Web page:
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[Dead Oceans, 2007]
Rating: A-

Like so much of Pride, “Wolves” perfects the Irish-wake celebration— raise-a-pint and pick-a-fiddle in the presence of death and windy, grey-black things. It’s a record certain to provide an instant’s getaway, sure—from your desk or your deadlocked car at the hour o’ five. But more simply, it’s one of 2007’s most knee-bucklingly beautiful records... [Continue Reading]

[Derek Miller]

Maybe it’s that legendary dichotomy that Jones has internally reinvigorated with 100 Days: Motown’s pop melodies versus Stax’s raw power. Where Naturally was laced with catchy gems like “How Long Do I Have to Wait for You?” and “Natural Born Lover,” 100 Days is more stripped down, replacing the sing-a-long ballads of her early work with unadulterated emotion. Now, Jones is more Otis Redding than the Supremes. More heartbreak. More longing. More soul... [Continue Reading]

[Chris Gaerig]

2007, despite its breadth of textures, sounds one-note compared to the variety of rhythm and idiosyncrasies on Fabric 36. If 2007 was busy stumbling and scraping itself on concrete sidewalks, then Fabric 36 is a drunken party-host that introduces herself as “Moist”... [Continue Reading]

[Nate De Young]

Spin the rock cheese-meter past Spinal Tap, past the Darkness, past Turbonegro, even past loincloth beefcakes Manowar, and the dial circles back around to “awesome.” This is where 3 Inches of Blood reside. Fire Up the Blades is that metal karaoke party where you’re standing up and shouting with Dio, you’re screaming for vengeance with Judas Priest, and you’re kicking so much ass that you tear a hole in your pants and are actually rocking out with your cock out... [Continue Reading]

[Cosmo Lee]

Recorded with Do Make Say Thinker Ohad Benchetrit and Charles Spearin over the last two years, and featuring most of Broken Social Scene scattered in bits and spots when they could make it, Spirit If... is at once just as roughly symphonic and visual as the best of the group’s past material. But it’s stripped and slivered in a way that reflects its birth—two, three, sometimes four guys in a house recording wide-eyed songs with lots of cotton and lo-fi noise around the edges. While it’s tempting to pick through the album by just where you can hear any given member’s influence, clearly Spirit If... is Drew’s baby, and Papa oughta be proud... [Continue Reading]

[Derek Miller]

Echospace has been operating as a shadowy entity for some time now. Now with this, their highest profile and best-distributed release to date, the pair have stepped up and released their masterwork. Judged on its own merits, The Coldest Season should stand as one of the best electronic releases of the year, and one of the best dub techno releases in the last decade... [Continue Reading]

[Todd Hutlock]
Rating: B+

Somehow, in this confusion, Good Arrows is still a series of beautiful songs for that part of us all that just wants to stay in bed all day. In fact, with these smudged narratives, Genders is offering you an out: simply let me flow through you and pretty is all it has to be. It can still be picnic music. Just don’t listen too closely... [Continue Reading]

[Derek Miller]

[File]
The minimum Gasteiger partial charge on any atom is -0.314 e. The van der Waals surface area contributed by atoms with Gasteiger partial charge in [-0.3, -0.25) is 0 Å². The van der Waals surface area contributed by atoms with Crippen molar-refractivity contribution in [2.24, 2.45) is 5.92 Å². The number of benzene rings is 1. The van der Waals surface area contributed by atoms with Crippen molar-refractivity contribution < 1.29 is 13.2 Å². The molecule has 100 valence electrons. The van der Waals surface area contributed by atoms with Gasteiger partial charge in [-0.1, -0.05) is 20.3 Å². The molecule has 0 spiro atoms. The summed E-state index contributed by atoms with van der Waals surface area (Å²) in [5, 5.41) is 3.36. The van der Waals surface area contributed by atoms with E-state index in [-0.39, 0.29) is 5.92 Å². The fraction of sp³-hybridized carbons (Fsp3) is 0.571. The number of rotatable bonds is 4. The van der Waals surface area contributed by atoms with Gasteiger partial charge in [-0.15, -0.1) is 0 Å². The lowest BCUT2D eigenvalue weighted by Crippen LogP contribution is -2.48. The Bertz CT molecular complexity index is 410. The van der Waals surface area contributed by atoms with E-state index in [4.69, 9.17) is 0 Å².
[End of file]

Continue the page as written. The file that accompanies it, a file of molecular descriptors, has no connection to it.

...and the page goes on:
[Merge, 2007]
Rating: A-

Sing it with me: Skyyyyyyyyyyyyyyyyyyy Pie-lit. If on the first few listens to Caribou’s fourth album Andorra, you’re tempted to break into a shrill rendition of Eric Burdon and the Animals’ 1968 hit, forgive yourself. It took me weeks to get past that stage... [Continue Reading]

[Derek Miller]

Prins Thomas hates roofies. He loves the chase too much. Drugs are for cheaters, so dude’s gotta do it au naturale, and Thomas, tired of playing wingman to the crafty Hans-Peter Lindstrøm, is ready for his chance to try his hand at seduction. Which is precisely what Cosmo Galactic Prism Mix does: it lures you in with strange, oozing come-ons, coaxes you into trying things that might normally make you squeamish, and then works on you slowly until you suddenly find yourself spent, bleary-eyed, confused, and then you realize you’ve just been fucked by Prins Thomas... [Continue Reading]

[Tal Rosenberg]

God knows why Get Physical tapped Dixon to guide their latest Body Language mix, but let’s give thanks that they did. Otherwise, we’d probably be sitting here debating which of the many interchangeable minimal mixes to anoint as crossover fodder for the masses. Body Language Vol. 4 cuts right through the debate, complete with Thom Yorke’s “Eraser,” and settles it once and for all... [Continue Reading]

[Nina Phillips]

Dancing is pretty fun.” Lead singer of Tigercity, Bill Gillim, apparently made sense of how to apply this shocking discovery sometime between Tigercity and Pretend Not to Love. The difference between the two is immeasurable. Whereas Tigercity was a tentative step into the world of synthpop, Pretend comes 5/6 formed, a mission statement to the uninitiated that posits the question: what happens when Hall and Oates is fronted by Barry Gibb?[Continue Reading]

[Charles Merwin]

Emotionalism doesn’t sound or feel like a perfect album, because it isn’t, and doesn’t have to be. It’s merely the latest masterwork of Americana in the lineage of rock-era pioneers Sweetheart of the Rodeo and Will the Circle be Unbroken and modern classics Being There and Heartbreaker. [Continue Reading]

[Andrew Casillas]

 
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